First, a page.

Republicans say such tough cuts are required to take on deficits that threaten to sap the economy of its strength in coming years as government borrowing squeezes out savings and investment and spiraling costs of federal retirement and health care programs promise to swamp taxpayers. Ryan cited Congressional Budget Office studies that show curbing deficits and debt would lead to a healthier economy in the long term — and claims $74 billion in such macroeconomic effects to promise a balanced budget in 2024.

“Just as a weak economy can drag the budget into the red, a responsible budget can help propel the economy forward,” Ryan said. “If Washington is serious about helping working families — or serious about getting families out of work back to work — then it needs to get serious about the national debt.”

But Democrats cast Ryan’s plan as an all-out assault on the poor and working class. More than $700 billion in cuts to Medicaid over 10 years would force hundreds of thousands of seniors from nursing home care, for instance, while $135 billion cut from food stamps and other nutrition aid would increase hunger. Eliminating a mandatory funding stream for Pell Grants would mean fewer poor kids could dream of college, they said, while cuts to education, scientific research and NASA would harm U.S. competitiveness.

“This dog-eat-dog budget is nothing short of an assault on Americans struggling to stay afloat economically. It absolutely decimates safety net programs — like (food stamps) and Medicaid – designed to stop people from falling into deep poverty,” said Maryland Rep. Chris Van Hollen, the top Democrat on the budget panel.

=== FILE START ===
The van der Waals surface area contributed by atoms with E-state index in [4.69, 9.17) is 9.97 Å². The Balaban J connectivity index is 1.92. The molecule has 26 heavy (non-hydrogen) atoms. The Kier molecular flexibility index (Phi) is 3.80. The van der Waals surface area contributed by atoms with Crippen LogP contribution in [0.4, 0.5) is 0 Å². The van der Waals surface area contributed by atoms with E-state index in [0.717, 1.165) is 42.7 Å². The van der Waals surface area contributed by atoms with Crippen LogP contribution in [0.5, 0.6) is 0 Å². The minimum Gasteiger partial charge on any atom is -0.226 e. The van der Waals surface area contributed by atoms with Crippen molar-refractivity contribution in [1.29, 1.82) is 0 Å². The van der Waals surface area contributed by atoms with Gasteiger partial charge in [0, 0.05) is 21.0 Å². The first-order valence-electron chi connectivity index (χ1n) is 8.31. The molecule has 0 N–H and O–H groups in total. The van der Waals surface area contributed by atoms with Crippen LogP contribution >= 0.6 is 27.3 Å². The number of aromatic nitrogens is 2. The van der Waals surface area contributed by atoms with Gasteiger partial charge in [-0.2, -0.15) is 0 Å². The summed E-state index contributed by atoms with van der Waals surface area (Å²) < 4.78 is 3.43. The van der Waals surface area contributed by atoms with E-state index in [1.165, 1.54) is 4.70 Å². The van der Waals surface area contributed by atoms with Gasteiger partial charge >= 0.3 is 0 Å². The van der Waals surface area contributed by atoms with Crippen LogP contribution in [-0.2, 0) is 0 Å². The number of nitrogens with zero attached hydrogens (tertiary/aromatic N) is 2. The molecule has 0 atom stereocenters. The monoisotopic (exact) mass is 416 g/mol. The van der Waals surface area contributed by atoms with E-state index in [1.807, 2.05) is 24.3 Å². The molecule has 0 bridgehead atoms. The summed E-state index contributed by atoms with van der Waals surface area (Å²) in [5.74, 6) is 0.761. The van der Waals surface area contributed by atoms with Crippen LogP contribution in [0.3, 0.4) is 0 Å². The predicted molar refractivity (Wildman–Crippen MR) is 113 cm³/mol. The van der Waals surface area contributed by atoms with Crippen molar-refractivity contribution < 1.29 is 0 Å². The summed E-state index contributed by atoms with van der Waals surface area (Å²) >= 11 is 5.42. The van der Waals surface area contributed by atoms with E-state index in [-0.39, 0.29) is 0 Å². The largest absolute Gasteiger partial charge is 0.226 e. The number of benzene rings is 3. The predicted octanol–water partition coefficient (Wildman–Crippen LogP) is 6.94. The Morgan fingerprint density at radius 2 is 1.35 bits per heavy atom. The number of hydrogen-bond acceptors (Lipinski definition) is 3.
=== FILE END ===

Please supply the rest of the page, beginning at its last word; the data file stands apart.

The GOP’s top vote counter promised Wednesday that the Ryan budget would pass the House next week despite resistance from conservatives uneasy over higher spending for agency budgets in 2015, in line with a small-bore budget pact negotiated in December by Ryan and the head of the Senate Budget Committee, Sen. Patty Murray, D-Wash., in December.

“It’ll pass,” promised Majority Whip Kevin McCarthy of California.

Under Congress’ arcane budgeting rules, the annual budget resolution is a non-binding blueprint that tries to set broad goals for follow-up legislation on taxes, agency spending and curbs on the growth of expensive benefit programs like Medicare, whose budgets go up every year as if on autopilot.

As such, the annual budget debate allows GOP lawmakers to go on record in favor of spending cuts big and small – whether it’s slashing Medicaid, cutting subsidies for farmers and Amtrak, or further cuts to domestic agencies like the Transportation Security Administration – without having to follow through with binding legislation.

So every spring, the House goes on record to eliminate taxpayer subsidies for money-losing flights into rural airports and cut community development grants to state and local governments, for example, only to have GOP appropriators scramble to replace them later on when adopting a binding spending bill.

Ryan’s budget brings back a now-familiar list of spending cuts: $2.1 trillion over 10 years in health care subsidies and coverage under the Affordable Care Act; $732 billion in cuts to Medicaid and other health care programs; almost $1 trillion in cuts to other benefit programs like food stamps, Pell Grants and farm subsidies. Hundreds of billions of dollars in cuts are not identified at all.

While repealing Obamacare’s benefits, the GOP plan relies on its tax increases and cuts to providers to promise balance, including reductions to private insurers under the Medicare Advantage program. Republicans have attacked Democrats for the Medicare cuts used to finance the health law.

The measure also reprises a proposal to dramatically reshape Medicare for future retirees, providing those who now are 55 or younger with a federal subsidy to buy health insurance on the open market.

Republicans say that makes Medicare sustainable with savings created by lower annual cost increases than traditional Medicare. Critics cite studies that predict the voucher-like plan would mean considerably higher out-of-pocket costs as it is phased in.

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Paul Ryan defends himself against allegations of racism

U.S. Rep. Paul Ryan is making poverty a signature issue as he attempts to broaden his appeal ahead of a possible presidential run in 2016. But in being more vocal about the issue, he’s had to defend himself and his message against allegations of racism.